(From City Life Magazine| May 2004 | thanks Vicky)
Eddie Izzard is a man at the height of his
No stilettos required. Sarah-Jane grabs an hour with 'the busiest man in show business'
Eddie Izzard is the king of the castle right now. Heís just finished filming a big budget musical with Susan Sarandon and Christopher Walken and a couple of weeks ago he was invited to be a juror at Tribeca Film Festival. His agent has been flooded with TV and radio requests and earlier this year he wowed critics and theatre lovers with his Broadway debut in A Day In The Death Of Joe Egg. His website attracts thousands of visitors each week, his DVD sales are going through the roof and MAC cosmetics recently commissioned him to design a limited-edition, blood-red lipstick. To top it off, in less than a fortnight the Sexie show man will be rubbing shoulders with Hollywood heart-throbs George Clooney, Brad Pitt and Matt Damon on the set of the eagerly awaited Oceans Twelve.
ďI havenít done any of my scenes yet, but Iíve already decided my role is absolutely pivotal to the film,Ē he deadpans. ďWithout my character the whole plot would just fall apart. Obviously I canít tell you what happens, but I can tell you I play a highly intelligent bomb expert.
Listening to Izzard enthuse about his character, itís not hard to see what prompted director Steven Soderbergh to cast him over more experienced actors. Aside from his commitment to individual projects, he oozes passion, presence, energy and ambition.
ďI know most people think of me as a comedian, but Iíve wanted to be an actor since I was ten,Ē he protests. ďIíve just taken a long, curly route instead of a short one. Some of the films Iíve been involved with have been well received and some of them have been panned, but I can honestly say I donít regret doing any of them. Just seeing myself on the big screen is a dream come true.
Over the next few months, Izzard fans should have plenty of opportunity to catch their hero strutting his stuff on celluloid. Besides Romance and Cigarettes, he has cameos in Five Children And It and Blueberry. The former is a kidsí film with Ďa daft but compelling storylineí whilst the latter is a spaghetti western co-starring Michael Madsen and Juliette Lewis. Both sound worth watching, but itís The Catís Meow thatís rumoured to nail his best screen performance to date.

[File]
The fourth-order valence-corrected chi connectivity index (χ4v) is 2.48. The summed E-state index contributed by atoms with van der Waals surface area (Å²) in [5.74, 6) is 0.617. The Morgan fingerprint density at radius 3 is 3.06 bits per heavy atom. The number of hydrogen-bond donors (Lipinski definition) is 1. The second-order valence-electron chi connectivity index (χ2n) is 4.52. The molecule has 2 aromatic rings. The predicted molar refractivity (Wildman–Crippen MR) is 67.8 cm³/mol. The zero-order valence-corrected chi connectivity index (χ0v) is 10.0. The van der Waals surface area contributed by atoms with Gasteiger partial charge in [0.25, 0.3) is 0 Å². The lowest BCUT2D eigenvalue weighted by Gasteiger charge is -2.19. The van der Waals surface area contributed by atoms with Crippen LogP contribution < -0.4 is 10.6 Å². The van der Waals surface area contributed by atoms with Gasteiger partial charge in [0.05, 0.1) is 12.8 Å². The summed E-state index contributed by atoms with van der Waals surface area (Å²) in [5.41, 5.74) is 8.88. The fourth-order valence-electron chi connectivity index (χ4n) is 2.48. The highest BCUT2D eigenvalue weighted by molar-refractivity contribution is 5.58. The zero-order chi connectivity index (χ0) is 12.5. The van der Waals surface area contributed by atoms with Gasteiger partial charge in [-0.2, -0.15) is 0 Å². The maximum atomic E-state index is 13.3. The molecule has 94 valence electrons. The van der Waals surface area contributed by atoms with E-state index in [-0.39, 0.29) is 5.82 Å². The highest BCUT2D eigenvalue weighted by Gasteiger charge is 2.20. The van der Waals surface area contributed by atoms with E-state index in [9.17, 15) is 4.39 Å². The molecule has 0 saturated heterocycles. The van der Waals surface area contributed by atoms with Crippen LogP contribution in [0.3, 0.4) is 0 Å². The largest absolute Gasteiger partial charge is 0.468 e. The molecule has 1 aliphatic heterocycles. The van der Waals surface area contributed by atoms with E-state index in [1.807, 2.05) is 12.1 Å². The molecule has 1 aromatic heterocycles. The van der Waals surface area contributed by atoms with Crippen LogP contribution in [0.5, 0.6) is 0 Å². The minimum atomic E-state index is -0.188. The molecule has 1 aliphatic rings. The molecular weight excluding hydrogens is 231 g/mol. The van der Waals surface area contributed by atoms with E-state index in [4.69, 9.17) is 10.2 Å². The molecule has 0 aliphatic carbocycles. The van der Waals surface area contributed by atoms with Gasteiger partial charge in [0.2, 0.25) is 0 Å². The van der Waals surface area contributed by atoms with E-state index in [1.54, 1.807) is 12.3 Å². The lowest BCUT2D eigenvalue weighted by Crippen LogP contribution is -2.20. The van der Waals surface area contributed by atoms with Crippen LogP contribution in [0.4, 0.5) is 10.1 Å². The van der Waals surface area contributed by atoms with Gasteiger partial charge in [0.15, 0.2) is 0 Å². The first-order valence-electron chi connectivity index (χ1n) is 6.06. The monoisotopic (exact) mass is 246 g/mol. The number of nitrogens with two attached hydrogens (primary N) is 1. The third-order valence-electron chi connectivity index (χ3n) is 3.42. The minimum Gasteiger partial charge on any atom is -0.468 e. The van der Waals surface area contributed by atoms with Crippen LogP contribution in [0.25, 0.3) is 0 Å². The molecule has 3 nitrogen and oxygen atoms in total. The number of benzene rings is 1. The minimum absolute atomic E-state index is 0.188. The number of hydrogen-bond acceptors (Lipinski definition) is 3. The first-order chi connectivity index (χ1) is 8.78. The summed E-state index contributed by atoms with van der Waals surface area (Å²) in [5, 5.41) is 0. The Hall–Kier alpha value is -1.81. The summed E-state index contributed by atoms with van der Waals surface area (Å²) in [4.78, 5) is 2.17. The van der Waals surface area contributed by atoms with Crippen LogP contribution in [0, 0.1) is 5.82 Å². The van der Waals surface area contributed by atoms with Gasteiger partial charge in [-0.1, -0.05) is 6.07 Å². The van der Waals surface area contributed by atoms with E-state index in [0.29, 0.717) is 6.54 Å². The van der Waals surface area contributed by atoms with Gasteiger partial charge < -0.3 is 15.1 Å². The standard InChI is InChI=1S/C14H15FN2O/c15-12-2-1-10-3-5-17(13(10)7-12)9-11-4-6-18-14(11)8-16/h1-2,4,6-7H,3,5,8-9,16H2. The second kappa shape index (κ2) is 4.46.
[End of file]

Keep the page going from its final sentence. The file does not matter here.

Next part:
Directed by film historian Peter Bogdanovich, itís a classic tale of murder, mystery and suspense set against the backdrop of the jazz era. The story revolves around publishing magnate William Randolph Hearst, actor Charlie Chaplin, actress Marion Davies, gossip columnist Louella Parsons and several other high-flyers who join them for a weekend of hedonism on Hearstís luxury yacht. Itís a simple enough plot, but the twist is that itís based on a true story from the Ď20s and ends with a dead body and echoes of scandal.
ďOf course we donít know the full story, but thereís enough clues to suggest somebody got murdered, a body was cremated and lots of dodgy things happened,Ē emphasizes Izzard.
ďLouella Parsons claims in her diary that she found Chaplin and Davies making love, and Hearstís biography implies he probably knew they were having an affair and felt jealous of how loaded and famous Chaplin was. I know Orson Welles planned to refer to the whole scandal in the original draft of Citizen Kane, but I first read about it in Kenneth Angerís Hollywood Babylon.
Endearingly, Izzard suggests he had a blast shooting the film and found preparing for the role of Chaplin an easy task.
ďI researched him quite thoroughly in the late Ď80s, so I already knew a lot about him when I accepted the part,Ē he continues. ďHe was a total failure with women and he came from such poverty and desperation, he was absolutely determined to become a star... I used to pass his house every day when I lived in Streatham Hill and Iíve definitely been inspired by his ambition and achievements. He took a lot of time and care to do his films and controlled everything from the editing to the production. The thing I probably admire most about him, though, was his desire to go and conquer America. It didnít matter it wasnít an empire - he saw it as a land of opportunity and decided to take the leap.
Tellingly, Izzard lets out a sigh of happiness when informed I passed several 40-foot posters of his good self in New York recently.
ďI love America,Ē he beams. ďI played to 90,000 people there on my last tour and every single night sold out in advance. The first time I booked a few shows there, I did wonder if theyíd get what I was about, but I quickly realised most Americans are actually really smart and switched on. Iím not sure why theyíve embraced me so wholeheartedly, but I think itís because they know Iím not manufactured. I wear what I want, say what I want and have no interest in trying to get my own sitcom.
Before he dashes off to his next interview, Izzard confesses he used to go to Leicester Square Odeon after his street performances and catch all the big blockbusters.
ďI always left the cinema thinking ĎIíve got to do a film like that one day, Iíve just got toí,Ē he recalls. ďAnd here I am, 15 years later, finally on the big screen!Ē